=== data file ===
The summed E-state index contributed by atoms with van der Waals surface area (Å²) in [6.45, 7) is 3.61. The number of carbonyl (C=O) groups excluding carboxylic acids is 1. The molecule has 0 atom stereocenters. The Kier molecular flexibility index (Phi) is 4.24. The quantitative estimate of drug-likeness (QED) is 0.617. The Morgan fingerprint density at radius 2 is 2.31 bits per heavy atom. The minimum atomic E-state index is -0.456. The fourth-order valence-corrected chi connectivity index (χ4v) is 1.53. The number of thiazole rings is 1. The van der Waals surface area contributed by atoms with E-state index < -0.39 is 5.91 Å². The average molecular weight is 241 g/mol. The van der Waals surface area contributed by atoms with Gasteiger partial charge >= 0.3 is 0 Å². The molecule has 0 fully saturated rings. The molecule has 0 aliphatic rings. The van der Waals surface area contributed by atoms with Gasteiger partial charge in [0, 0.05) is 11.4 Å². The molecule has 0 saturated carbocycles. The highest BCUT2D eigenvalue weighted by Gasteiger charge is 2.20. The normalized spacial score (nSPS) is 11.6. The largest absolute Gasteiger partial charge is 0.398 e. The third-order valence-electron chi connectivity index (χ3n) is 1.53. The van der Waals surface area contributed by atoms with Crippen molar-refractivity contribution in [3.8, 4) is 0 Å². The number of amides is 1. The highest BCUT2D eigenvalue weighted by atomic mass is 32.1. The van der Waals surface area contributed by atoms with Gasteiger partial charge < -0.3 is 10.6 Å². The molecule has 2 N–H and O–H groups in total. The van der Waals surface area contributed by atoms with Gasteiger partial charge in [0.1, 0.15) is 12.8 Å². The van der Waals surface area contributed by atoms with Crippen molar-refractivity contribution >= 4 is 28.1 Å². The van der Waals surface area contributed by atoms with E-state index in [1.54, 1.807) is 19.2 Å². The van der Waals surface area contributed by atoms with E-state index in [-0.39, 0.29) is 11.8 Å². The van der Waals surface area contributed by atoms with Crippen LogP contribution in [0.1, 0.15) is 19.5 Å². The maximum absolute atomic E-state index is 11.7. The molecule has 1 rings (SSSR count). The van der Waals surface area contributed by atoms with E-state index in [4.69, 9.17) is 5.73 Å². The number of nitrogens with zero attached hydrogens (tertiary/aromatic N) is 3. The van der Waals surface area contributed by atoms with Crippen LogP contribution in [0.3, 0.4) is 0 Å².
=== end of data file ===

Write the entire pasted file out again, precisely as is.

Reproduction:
The summed E-state index contributed by atoms with van der Waals surface area (Å²) in [6.45, 7) is 3.61. The number of carbonyl (C=O) groups excluding carboxylic acids is 1. The molecule has 0 atom stereocenters. The Kier molecular flexibility index (Phi) is 4.24. The quantitative estimate of drug-likeness (QED) is 0.617. The Morgan fingerprint density at radius 2 is 2.31 bits per heavy atom. The minimum atomic E-state index is -0.456. The fourth-order valence-corrected chi connectivity index (χ4v) is 1.53. The number of thiazole rings is 1. The van der Waals surface area contributed by atoms with E-state index < -0.39 is 5.91 Å². The average molecular weight is 241 g/mol. The van der Waals surface area contributed by atoms with Gasteiger partial charge >= 0.3 is 0 Å². The molecule has 0 fully saturated rings. The molecule has 0 aliphatic rings. The van der Waals surface area contributed by atoms with Gasteiger partial charge in [0, 0.05) is 11.4 Å². The molecule has 0 saturated carbocycles. The highest BCUT2D eigenvalue weighted by Gasteiger charge is 2.20. The normalized spacial score (nSPS) is 11.6. The largest absolute Gasteiger partial charge is 0.398 e. The third-order valence-electron chi connectivity index (χ3n) is 1.53. The van der Waals surface area contributed by atoms with Crippen molar-refractivity contribution in [3.8, 4) is 0 Å². The number of amides is 1. The highest BCUT2D eigenvalue weighted by atomic mass is 32.1. The van der Waals surface area contributed by atoms with Gasteiger partial charge < -0.3 is 10.6 Å². The molecule has 2 N–H and O–H groups in total. The van der Waals surface area contributed by atoms with Gasteiger partial charge in [0.1, 0.15) is 12.8 Å². The van der Waals surface area contributed by atoms with Crippen molar-refractivity contribution >= 4 is 28.1 Å². The van der Waals surface area contributed by atoms with E-state index in [1.54, 1.807) is 19.2 Å². The van der Waals surface area contributed by atoms with E-state index in [-0.39, 0.29) is 11.8 Å². The van der Waals surface area contributed by atoms with Crippen LogP contribution in [0.1, 0.15) is 19.5 Å². The maximum absolute atomic E-state index is 11.7. The molecule has 1 rings (SSSR count). The van der Waals surface area contributed by atoms with E-state index in [4.69, 9.17) is 5.73 Å². The number of nitrogens with zero attached hydrogens (tertiary/aromatic N) is 3. The van der Waals surface area contributed by atoms with Crippen LogP contribution in [0.3, 0.4) is 0 Å².